CinemaDave (cinemadave) wrote,

2002 Review "The Bourne Identity"

The Bourne Identity
When Ben Affleck and Matt Damon attended the academy
awards for "Good Will Hunting," they brought their
respective moms as their dates. Given these actors
paraell success in other movies like "Pearl Harbor"
and "Saving Private Ryan," one can imagine the
telephone conversation these two woman must have
while wearing their bathrobes and sipping coffee -
Mrs. Affleck would say, "Oh Benny will be working in
the Tom Clancy franchise." "Oh that's wonderful!"
would reply Mrs. Damon, "My Marky is going to be in
his own spy franchise, based on Robert Ludlums only
franchise character, Mr. Bourne." If there is a
friendly rival between these old friends, then Mark
Damon may have taken this round with "The Bourne
Identity," it's the better of the two espionage
franchises recently released. The film opens with an
bullet riddled body (Mark Damon) floating alone in
Mediterranean Sea. He is rescued by a fishing boat
in Marseilles. Among his return to land, the
individual discovers a safe deposit box with credit
cards and several passports with multiple names and
a six shooter. Through the process of elimination,
the individual assumes that his name is Jason Bourne,
American Spy. The benefit of seeing this movie is not
to know that much about the plot. As Bourne begins to
unravel his personal web of deceit, the Central
Intelligence Agency tries to reel-in their spook. It
is the many character's fuzzy motivations that drive
the narrative forward. "The Bourne Identity"
contains some smart action sequences based on the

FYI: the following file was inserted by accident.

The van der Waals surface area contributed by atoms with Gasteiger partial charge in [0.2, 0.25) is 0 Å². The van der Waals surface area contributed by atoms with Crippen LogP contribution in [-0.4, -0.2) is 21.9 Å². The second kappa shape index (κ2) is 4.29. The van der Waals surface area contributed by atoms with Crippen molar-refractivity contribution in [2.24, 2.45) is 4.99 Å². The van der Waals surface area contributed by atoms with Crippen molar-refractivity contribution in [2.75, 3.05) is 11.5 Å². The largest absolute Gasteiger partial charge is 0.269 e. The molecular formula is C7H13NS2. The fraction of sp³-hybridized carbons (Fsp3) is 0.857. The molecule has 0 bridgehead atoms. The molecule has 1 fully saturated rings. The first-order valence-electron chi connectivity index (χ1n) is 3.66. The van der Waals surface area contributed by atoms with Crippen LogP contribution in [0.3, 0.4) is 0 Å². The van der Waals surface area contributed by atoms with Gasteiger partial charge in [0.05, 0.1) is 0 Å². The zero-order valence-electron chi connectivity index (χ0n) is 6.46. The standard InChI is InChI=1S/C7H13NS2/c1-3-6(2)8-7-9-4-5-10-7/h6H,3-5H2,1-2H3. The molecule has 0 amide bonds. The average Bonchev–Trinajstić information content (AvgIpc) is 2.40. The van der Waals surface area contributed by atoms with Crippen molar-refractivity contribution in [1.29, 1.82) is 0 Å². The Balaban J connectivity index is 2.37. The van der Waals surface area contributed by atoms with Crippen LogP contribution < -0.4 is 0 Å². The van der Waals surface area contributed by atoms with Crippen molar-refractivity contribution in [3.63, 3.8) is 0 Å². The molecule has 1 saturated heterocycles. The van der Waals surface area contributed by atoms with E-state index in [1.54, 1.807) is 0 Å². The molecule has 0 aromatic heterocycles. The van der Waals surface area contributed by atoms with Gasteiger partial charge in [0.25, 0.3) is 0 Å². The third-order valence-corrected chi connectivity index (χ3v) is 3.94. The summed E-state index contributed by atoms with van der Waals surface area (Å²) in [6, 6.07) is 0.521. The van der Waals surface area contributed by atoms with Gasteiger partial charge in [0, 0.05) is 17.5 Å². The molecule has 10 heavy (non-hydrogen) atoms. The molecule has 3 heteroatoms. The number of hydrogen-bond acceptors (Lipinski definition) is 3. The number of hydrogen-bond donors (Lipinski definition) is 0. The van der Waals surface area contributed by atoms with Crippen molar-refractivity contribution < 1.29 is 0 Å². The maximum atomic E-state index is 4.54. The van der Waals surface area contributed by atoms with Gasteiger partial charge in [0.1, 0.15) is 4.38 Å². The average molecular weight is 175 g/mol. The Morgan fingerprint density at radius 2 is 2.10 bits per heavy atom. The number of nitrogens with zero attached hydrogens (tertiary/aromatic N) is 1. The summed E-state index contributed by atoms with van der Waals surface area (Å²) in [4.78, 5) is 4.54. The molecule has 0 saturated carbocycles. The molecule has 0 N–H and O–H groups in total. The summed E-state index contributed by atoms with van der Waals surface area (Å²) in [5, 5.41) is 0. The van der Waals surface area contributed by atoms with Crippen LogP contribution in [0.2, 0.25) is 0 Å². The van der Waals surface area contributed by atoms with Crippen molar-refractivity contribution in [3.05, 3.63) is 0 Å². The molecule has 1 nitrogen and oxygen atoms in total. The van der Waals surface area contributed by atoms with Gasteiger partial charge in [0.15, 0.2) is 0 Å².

survival reflex. While learning his identity, Damon
is assaulted by various people. After dispatching
these bad guys for the first time, Damon captures the
bewildered look of "How did I do that?" Director Doug
Liman must be commended for making a modern spy
thriller that does not rely on continuous
explosions. The ensemble appears to be appropriately
cast. Creepy Chris Cooper heads a section of the CIA
intent on bringing in his renegade spook. Bedeviled
Brian Cox portrays Cooper's political supervisor.
Julia Stiles undertakes a supporting role as
Cooper's loyal aide. While the movie is a
success because of Damon's sincere performance, Famke
Potente gives an interesting performance. Heroine or
villainous? You are not quite sure what her
characters' motivations are. Having portrayed Johnny
Dept's lost love in "Blow," this German actress is
proving herself a capable character actress. When
Robert Ludlum finished "The Bourne Identity," he
realized that there was much more story to tell, so
he wrote "The Bourne Supremacy" and "The Bourne
Ultimatum." Hopefully if studio executives do not get
in the way, Universal Studios will have a good
franchise for Mark Damon and Jason Bourne.
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